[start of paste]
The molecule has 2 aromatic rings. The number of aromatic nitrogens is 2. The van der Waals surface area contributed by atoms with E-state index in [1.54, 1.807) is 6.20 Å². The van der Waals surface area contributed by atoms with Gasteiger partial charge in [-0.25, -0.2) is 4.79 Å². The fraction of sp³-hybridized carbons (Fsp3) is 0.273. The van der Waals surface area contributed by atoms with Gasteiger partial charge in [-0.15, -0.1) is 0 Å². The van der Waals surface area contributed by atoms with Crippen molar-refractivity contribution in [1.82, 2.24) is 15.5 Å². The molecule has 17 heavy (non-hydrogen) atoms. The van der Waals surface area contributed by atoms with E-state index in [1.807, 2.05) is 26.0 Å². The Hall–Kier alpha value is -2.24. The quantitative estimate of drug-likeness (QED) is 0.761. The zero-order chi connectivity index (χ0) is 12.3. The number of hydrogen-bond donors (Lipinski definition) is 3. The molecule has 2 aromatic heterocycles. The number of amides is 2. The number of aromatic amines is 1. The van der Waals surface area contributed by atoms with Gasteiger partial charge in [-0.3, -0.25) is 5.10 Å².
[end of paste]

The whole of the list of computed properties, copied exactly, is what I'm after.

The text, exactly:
The molecule has 2 aromatic rings. The number of aromatic nitrogens is 2. The van der Waals surface area contributed by atoms with E-state index in [1.54, 1.807) is 6.20 Å². The van der Waals surface area contributed by atoms with Gasteiger partial charge in [-0.25, -0.2) is 4.79 Å². The fraction of sp³-hybridized carbons (Fsp3) is 0.273. The van der Waals surface area contributed by atoms with Gasteiger partial charge in [-0.15, -0.1) is 0 Å². The van der Waals surface area contributed by atoms with Crippen molar-refractivity contribution in [1.82, 2.24) is 15.5 Å². The molecule has 17 heavy (non-hydrogen) atoms. The van der Waals surface area contributed by atoms with E-state index in [1.807, 2.05) is 26.0 Å². The Hall–Kier alpha value is -2.24. The quantitative estimate of drug-likeness (QED) is 0.761. The zero-order chi connectivity index (χ0) is 12.3. The number of hydrogen-bond donors (Lipinski definition) is 3. The molecule has 2 aromatic heterocycles. The number of amides is 2. The number of aromatic amines is 1. The van der Waals surface area contributed by atoms with Gasteiger partial charge in [-0.3, -0.25) is 5.10 Å².